I had until now successfully avoided reading any Beryl Bainbridge, or even being very aware of her; if I had noticed her books at all it was the later historical novels, and that's not a genre I'm very attracted too. Even Gaskella's 'Reading Beryl' week last year didn't have me paying as much attention as it should have (but it now makes a wonderful resource which is one of the brilliant things about blogs) but a couple of weeks ago I got an unexpected envelope from Virago with a couple of Bainbridge's in it (that's one of the brilliant things about blogging) and they looked quite tempting.
Partly that's the power of the Virago apple on a spine - it will always guarantee my interest, but these are also Bainbridge's early novels where she writes out her early life in a loose combination of autobiography and fiction. After I read 'A Quiet Life' I went back to read the introduction where it came as no real surprise to learn that Bainbridge became a sort of protégé of Anna Haycraft (Alice Thomas Ellis); there is a darkness to this book which dovetails neatly with Alice Thomas Ellis's dark humour. It's another reason for me to warm to Bainbridge.
'A Quiet Life' starts with a re-union between brother and sister, Alan is waiting for Madge in a cafe, they haven't seen each other for 15 years and he seems a fussy stuffy sort. Madge in contrast sounds vaguely bohemian with a dry sense of humour. She starts to describe Alan's childhood - he was lonely, musical, the favoured child who wasn't called upon to work around the house and who was shielded from the rows... Alan doesn't recognise himself, though neither does he really deny Madge's version of events, and then on his way home he falls back into his own memories.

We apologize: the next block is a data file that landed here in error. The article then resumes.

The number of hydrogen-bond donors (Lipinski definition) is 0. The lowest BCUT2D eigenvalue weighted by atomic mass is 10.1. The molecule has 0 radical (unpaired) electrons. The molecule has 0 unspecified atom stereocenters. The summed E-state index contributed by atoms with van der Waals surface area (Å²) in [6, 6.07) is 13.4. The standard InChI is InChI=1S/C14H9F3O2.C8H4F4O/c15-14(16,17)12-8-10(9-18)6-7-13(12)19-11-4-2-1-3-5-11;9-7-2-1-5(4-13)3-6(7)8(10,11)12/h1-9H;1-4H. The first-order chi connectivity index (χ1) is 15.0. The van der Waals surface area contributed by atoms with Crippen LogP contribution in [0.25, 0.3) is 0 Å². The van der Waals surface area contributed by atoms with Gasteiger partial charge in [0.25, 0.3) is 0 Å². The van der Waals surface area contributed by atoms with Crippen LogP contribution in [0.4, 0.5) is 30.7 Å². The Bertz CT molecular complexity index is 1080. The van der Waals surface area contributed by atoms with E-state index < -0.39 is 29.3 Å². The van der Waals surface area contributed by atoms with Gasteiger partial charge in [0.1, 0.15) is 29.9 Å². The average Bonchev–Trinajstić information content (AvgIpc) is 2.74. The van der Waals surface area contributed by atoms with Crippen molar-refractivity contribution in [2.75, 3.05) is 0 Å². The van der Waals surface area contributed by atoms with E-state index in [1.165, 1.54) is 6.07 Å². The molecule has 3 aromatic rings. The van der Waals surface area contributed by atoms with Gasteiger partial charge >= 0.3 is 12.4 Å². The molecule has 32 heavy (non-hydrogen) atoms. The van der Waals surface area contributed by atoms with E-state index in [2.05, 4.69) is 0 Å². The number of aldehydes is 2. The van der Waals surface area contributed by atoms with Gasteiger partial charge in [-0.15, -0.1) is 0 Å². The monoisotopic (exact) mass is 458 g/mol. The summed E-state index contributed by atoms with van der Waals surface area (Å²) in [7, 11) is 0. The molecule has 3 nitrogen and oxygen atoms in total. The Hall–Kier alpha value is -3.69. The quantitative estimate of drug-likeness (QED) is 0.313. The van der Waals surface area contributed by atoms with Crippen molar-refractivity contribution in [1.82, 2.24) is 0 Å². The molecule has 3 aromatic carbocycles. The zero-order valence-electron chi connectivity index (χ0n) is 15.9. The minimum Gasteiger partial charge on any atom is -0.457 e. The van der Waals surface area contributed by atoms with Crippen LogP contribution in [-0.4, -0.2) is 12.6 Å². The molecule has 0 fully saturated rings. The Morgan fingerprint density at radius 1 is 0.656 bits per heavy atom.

Alan's version is rather different - Madge is a careless, manipulative, slut, their mother a domestic tyrant obsessed with appearances and their father a constant embarrassment - an entrepreneur who has fallen on hard times. There is clearly passion in their marriage but it's gone sour, love has been replaced by bitter fighting and antipathy. For Alan life is about avoiding confrontation and trying to maintain some sort of peace within the family, he too wants to maintain appearances. Madge has no interest in maintaining anything, she deals with their horrible home life by being brutally honest about it and by ignoring any parental authority. At barely 15 she's roaming the countryside with a German prisoner of war seemingly unconcerned about any consequences her actions might have.
It's a bleak little book - which is something I very often find cheering (I can't pretend my life is anything like this grim, which is nice) and so it it here. The home life described is appalling, but it seems that somehow both Alan and Madge have found their happy enough endings despite the damage - both, I imagine, quite different. And then Bainbridge looks for empathy, rather than sympathy or pity, for her characters which I found myself responding to far more than I expected. I'm enthusiastic to read the rest of the Virago re-prints now, and who knows, after that I might even put aside my prejudices and tackle some of the later books.